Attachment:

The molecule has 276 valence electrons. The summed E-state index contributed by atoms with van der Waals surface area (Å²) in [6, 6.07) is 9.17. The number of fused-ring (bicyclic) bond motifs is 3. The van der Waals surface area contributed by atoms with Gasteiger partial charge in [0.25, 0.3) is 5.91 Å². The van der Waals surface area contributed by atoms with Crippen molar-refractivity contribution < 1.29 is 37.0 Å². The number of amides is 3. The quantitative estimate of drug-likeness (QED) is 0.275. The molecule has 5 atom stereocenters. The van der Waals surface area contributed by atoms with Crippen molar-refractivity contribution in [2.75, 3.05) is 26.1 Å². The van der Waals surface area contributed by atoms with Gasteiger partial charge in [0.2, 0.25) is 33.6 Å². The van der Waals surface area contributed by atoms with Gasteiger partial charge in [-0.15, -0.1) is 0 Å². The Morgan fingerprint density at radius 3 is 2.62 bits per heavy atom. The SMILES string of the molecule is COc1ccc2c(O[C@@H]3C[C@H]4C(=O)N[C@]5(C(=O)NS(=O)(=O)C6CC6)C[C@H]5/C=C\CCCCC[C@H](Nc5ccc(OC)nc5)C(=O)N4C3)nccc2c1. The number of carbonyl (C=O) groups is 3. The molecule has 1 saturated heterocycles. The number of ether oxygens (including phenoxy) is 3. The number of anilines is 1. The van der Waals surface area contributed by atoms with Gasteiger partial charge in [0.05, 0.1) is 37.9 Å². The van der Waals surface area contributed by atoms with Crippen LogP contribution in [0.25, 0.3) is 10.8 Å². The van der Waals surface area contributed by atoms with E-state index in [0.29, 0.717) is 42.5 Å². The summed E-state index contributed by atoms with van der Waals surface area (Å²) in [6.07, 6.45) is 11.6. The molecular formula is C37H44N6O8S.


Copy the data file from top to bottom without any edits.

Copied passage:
The molecule has 276 valence electrons. The summed E-state index contributed by atoms with van der Waals surface area (Å²) in [6, 6.07) is 9.17. The number of fused-ring (bicyclic) bond motifs is 3. The van der Waals surface area contributed by atoms with Gasteiger partial charge in [0.25, 0.3) is 5.91 Å². The van der Waals surface area contributed by atoms with Crippen molar-refractivity contribution < 1.29 is 37.0 Å². The number of amides is 3. The quantitative estimate of drug-likeness (QED) is 0.275. The molecule has 5 atom stereocenters. The van der Waals surface area contributed by atoms with Crippen molar-refractivity contribution in [2.75, 3.05) is 26.1 Å². The van der Waals surface area contributed by atoms with Gasteiger partial charge in [0.2, 0.25) is 33.6 Å². The van der Waals surface area contributed by atoms with Gasteiger partial charge in [-0.15, -0.1) is 0 Å². The Morgan fingerprint density at radius 3 is 2.62 bits per heavy atom. The SMILES string of the molecule is COc1ccc2c(O[C@@H]3C[C@H]4C(=O)N[C@]5(C(=O)NS(=O)(=O)C6CC6)C[C@H]5/C=C\CCCCC[C@H](Nc5ccc(OC)nc5)C(=O)N4C3)nccc2c1. The number of carbonyl (C=O) groups is 3. The molecule has 1 saturated heterocycles. The number of ether oxygens (including phenoxy) is 3. The number of anilines is 1. The van der Waals surface area contributed by atoms with Gasteiger partial charge in [0.05, 0.1) is 37.9 Å². The van der Waals surface area contributed by atoms with Crippen LogP contribution in [0.25, 0.3) is 10.8 Å². The van der Waals surface area contributed by atoms with E-state index in [0.29, 0.717) is 42.5 Å². The summed E-state index contributed by atoms with van der Waals surface area (Å²) in [6.07, 6.45) is 11.6. The molecular formula is C37H44N6O8S.